I have now sucessfully sent rmat data from William Premierlanis green UAV dev board to the PC and displayed it with the pyton code developed by Brian Wolfe. I tailored the datagrams from the UAV Dev board to fit Brians format so I didnt have to recode the Python code.
I use a FTDI board attached to the spare serial port of the UAV Dev board. I send data as ints and the python code parses the data and converts to floats by dividing the modified Q15 format by 16384
The yaw axis drifts since the GPS is stationary, however its difficult to see that on this video. The accelleration compensated axes are stable due to the correction from the accellerometers.I have another video that I will post son that shows the drift of the yaw axis better. The yaw drift is no supprise by the way, as this system isn't supposed to give correct yaw information if the plane is stationary as it uses GPS for yaw correction. (The plane may drop to the ground if the groundspeed is zero unless the course is into headwind with airspeed over stall speed).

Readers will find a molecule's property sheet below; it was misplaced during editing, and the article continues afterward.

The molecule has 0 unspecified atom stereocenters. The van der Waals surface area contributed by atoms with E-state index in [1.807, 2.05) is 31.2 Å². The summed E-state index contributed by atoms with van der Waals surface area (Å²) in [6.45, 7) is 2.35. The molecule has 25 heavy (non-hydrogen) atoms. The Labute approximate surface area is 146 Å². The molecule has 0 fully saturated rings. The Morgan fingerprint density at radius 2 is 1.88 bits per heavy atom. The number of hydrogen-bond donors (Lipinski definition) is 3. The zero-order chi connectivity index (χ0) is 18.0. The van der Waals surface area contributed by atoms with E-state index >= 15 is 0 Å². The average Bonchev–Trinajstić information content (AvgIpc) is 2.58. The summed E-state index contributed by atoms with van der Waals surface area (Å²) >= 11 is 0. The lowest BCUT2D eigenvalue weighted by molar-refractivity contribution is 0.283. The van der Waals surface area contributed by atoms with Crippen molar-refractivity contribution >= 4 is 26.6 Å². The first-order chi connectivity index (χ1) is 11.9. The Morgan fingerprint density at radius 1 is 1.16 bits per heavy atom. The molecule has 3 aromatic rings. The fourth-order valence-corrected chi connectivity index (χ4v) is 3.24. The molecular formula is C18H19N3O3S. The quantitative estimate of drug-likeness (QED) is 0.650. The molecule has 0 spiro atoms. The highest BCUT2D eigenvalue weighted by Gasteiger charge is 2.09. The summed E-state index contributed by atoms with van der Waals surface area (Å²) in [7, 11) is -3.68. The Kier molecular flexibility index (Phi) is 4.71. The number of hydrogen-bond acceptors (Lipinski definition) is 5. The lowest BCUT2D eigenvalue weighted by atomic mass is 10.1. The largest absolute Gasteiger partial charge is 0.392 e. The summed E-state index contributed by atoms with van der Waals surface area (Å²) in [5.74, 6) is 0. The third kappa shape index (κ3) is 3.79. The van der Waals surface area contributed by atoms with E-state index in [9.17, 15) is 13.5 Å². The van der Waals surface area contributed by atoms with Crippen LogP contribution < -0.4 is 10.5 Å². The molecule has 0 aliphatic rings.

For a helicopter a three axis magnetic compass may be used for yaw correction. In fact I have a three axis electronic compass intended for use on my four rotor helicopter laying ready for some possible later testing if I get to dig deeper into the code.
(By the way look at the bottom board, not the red one hanging down. The red board is the UHF diversity RX for the telecommand link )
I plan on doing some flight testing with telemetry soon.